Are you wondering how climate change is impacting coral reefs around the world? This roundup of articles will answer your questions.
A Rosy Future for Pink Sea Fan Coral? – The world’s reefs are in trouble with one possible exception. This coral species appears to be making the best of a bad situation. In many respects, coral reefs and climate change do not go together. The news – both scientific and journalistic – abounds with stories of ocean acidification and coral bleaching as temperatures rise and oxygen becomes more scarce underwater. For some species teetering on the edge of extinction, these tales are more than cautionary.
How Can Caribbean Corals Cope with Climate Change? – The planet is warming. This is a fact we should all be aware of by now. As a result of this warming (and other human-caused stressors such as overfishing and nutrient pollution coupled with disease), coral reefs are in decline globally. Corals are animals that live in a symbiotic relationship with algae from the genus Symbiodinium.
Underwater Gardening: Coral Reefs and Aquaculture – Our oceans are home to most of the world’s biodiversity, and 25 percent of its diversity thrives in coral reefs—that’s about two million species that call the reefs their home. But as reefs suffer the effects of climate change and globalization (several Caribbean reef-building species are now considered endangered), their ecosystems suffer, too. Rescue a Reef is a coral restoration project by UM Rosenstiel School scientists. The project is carefully rescuing coral reefs restores underwater habitats.
Coral Gardening Effectively Restores Staghorn Corals – Staghorn corals (Acropora cervicornis)—a threatened species that resembles deer antlers—are effectively restored by coral gardening, a process that involves cutting coral fragments from healthy, wild donor colonies, rearing the coral fragments in underwater nurseries, and reattaching them onto degraded reefs, finds a study conducted in the Caribbean. The study demonstrates that current restoration methods are very effective, that no excess damage is done to donor colonies, and that once outplanted, the corals behave like wild colonies. Stephanie Schopmeyer, a coral biologist at the University of Miami and lead author of the study says that “findings from this study can be used to develop program-specific benchmarks for coral restoration programs throughout the Caribbean and worldwide.”
Coral Bleaching: Reefs Continue to Suffer – NOAA has announced that the third global coral bleaching event is underway. Find out what you might be able to do to help save the coral reefs. Waters are warming in the Caribbean, threatening coral reefs in Puerto Rico and the U.S. Virgin Islands, scientists report. As record-high ocean temperatures cause widespread coral bleaching across Hawaii, National Oceanic and Atmospheric Administration (NOAA) scientists have confirmed that the same stressful conditions are impacting the Caribbean and may last into 2016, prompting the declaration of the third global coral bleaching event ever on record.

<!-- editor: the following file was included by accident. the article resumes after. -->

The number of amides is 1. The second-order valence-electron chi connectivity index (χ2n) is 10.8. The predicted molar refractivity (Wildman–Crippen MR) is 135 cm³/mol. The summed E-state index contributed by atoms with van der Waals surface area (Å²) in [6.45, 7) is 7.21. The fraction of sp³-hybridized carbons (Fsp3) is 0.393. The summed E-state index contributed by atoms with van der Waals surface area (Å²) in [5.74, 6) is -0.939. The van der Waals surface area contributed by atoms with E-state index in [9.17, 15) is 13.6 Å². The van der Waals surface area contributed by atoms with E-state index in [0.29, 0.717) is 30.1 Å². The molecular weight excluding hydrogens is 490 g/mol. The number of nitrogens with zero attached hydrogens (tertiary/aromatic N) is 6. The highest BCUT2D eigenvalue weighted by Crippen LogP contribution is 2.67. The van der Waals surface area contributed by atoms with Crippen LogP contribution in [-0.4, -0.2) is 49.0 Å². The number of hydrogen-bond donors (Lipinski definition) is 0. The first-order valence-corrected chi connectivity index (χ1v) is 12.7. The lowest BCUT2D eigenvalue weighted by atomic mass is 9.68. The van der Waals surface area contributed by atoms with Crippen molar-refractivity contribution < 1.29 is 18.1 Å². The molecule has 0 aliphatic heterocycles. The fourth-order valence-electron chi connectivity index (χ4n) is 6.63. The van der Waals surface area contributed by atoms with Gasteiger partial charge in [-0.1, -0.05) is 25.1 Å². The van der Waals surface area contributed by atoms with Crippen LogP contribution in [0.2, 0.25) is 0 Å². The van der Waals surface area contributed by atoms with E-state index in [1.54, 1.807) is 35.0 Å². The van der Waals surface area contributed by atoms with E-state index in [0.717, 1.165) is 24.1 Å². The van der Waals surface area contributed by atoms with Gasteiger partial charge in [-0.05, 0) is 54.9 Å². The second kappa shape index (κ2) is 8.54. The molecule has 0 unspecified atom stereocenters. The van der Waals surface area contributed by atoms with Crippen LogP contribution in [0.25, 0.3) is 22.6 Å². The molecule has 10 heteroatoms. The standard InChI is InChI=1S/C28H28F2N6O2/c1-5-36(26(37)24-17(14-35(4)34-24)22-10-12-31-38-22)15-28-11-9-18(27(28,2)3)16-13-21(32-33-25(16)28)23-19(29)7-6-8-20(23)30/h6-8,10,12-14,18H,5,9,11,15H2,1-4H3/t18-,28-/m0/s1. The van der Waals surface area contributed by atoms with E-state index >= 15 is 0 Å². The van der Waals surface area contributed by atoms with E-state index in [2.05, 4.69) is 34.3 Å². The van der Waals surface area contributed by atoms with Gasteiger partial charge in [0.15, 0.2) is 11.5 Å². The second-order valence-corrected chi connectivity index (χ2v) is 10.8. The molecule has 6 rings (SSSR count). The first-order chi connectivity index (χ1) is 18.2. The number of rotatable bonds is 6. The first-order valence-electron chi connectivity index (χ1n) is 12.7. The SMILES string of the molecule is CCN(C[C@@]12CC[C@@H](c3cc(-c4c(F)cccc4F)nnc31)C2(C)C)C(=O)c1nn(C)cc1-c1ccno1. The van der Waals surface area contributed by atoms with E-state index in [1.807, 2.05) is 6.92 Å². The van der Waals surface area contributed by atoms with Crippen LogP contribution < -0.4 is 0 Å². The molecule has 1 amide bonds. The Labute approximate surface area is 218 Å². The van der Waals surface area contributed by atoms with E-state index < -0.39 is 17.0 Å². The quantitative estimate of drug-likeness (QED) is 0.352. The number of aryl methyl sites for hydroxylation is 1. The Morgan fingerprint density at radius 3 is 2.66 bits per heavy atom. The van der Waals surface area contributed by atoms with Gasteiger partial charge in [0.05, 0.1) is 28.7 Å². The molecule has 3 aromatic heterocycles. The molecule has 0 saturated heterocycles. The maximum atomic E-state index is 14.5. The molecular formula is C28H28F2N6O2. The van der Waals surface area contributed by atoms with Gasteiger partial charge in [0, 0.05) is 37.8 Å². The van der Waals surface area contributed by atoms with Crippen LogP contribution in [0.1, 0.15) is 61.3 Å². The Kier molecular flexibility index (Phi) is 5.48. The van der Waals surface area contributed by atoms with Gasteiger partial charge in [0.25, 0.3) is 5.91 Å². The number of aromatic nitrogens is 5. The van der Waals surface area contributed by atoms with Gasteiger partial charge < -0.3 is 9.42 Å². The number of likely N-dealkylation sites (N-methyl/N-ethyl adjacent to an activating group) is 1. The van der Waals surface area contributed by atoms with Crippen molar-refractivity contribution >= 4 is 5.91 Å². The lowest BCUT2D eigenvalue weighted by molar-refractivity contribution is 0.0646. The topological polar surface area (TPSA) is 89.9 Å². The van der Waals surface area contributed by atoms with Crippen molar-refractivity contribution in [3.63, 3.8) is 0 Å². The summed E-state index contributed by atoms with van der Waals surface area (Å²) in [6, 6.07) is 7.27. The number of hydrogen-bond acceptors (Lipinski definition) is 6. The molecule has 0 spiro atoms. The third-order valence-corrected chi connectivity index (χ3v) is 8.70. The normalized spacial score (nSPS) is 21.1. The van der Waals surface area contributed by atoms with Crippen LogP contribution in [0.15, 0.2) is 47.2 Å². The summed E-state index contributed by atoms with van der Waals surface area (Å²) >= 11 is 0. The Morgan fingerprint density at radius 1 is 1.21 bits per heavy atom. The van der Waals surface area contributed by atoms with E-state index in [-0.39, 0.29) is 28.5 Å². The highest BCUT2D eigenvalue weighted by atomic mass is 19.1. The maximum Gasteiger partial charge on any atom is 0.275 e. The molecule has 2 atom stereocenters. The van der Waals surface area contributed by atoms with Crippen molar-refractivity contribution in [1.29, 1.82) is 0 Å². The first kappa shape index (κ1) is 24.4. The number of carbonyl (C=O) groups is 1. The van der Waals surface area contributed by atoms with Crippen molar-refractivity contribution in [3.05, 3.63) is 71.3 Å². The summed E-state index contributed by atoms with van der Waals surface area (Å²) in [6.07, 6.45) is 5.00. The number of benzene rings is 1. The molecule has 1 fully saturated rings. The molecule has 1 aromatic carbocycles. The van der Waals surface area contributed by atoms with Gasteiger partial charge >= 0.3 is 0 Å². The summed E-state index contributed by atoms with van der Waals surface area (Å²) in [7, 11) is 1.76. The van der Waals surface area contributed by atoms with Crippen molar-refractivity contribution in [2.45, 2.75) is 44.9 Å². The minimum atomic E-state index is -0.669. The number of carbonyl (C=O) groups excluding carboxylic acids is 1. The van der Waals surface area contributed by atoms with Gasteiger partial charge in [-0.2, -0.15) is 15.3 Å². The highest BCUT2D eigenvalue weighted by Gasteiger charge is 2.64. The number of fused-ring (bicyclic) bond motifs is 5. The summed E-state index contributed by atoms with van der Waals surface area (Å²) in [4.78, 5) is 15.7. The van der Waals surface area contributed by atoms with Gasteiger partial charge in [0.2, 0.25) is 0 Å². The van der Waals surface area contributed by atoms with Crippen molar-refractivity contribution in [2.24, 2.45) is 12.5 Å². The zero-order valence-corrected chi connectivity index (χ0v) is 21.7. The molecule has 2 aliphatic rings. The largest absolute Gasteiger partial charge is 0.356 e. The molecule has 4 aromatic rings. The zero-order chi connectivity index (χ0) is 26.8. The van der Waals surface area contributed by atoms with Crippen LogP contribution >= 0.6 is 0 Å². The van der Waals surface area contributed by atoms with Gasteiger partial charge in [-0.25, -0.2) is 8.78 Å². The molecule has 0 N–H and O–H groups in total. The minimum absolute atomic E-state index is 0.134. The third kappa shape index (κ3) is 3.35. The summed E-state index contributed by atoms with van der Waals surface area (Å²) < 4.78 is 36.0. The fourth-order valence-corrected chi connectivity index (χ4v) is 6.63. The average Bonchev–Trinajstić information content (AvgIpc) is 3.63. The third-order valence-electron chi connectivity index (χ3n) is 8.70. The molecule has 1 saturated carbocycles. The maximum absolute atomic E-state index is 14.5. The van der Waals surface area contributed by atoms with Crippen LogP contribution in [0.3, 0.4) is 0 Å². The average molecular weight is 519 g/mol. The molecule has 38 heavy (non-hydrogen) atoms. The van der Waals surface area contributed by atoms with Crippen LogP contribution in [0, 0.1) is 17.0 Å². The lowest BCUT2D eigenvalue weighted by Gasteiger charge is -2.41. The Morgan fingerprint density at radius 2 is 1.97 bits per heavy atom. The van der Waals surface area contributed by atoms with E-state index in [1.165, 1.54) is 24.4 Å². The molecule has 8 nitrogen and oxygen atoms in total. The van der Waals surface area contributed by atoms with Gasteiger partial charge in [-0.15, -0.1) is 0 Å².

Copying Coral to Contain Heavy Metal Pollution – Coral’s characteristically colorful tentacles, while attracting tourists and SCUBA divers with their unique beauty, are both the animal’s greatest strength and weakness. Although these structures have evolved to efficiently absorb nutrients from the water, they also let in toxic heavy metals like mercury, lead, or cadmium, which industrial manufacturers are pouring into the oceans in increasing quantities.
However, scientists may have found a way to reduce heavy metal concentrations in oceans and prevent coral and other animals (including humans) from absorbing harmful levels of the toxins. Researchers led by Dr. Xianbao Wang at the Anhui Jianzhu University in China have developed a material made of aluminum and oxygen that naturally grows in a shape similar to the complex coral structures. This artificial coral easily absorbs heavy metals in water and its growth process is simple enough to allow for large-scale manufacturing.
Recipe for the Perfect Coral Reef – The latest health check on the world’s reefs wasn’t all doom and gloom; it’s shown us we have a plan for preservation that works. To understand how humans and corals can co-exist in perfect harmony, an honest assessment of our current relationship had to be done. Dr. Aaron McNeil and his team at the Australian Institute of Marine Science, gauged the health of 832 reefs from all over the world using a measure of biomass per hectare. Biomass is the total mass of organisms in a given area although not the sole indicator of reef health, biomass provides an easily obtained, universally comparable estimate that’s perfect for a study of this magnitude.
Featured photo by Rescue a Reef program, via Dalton Hesley.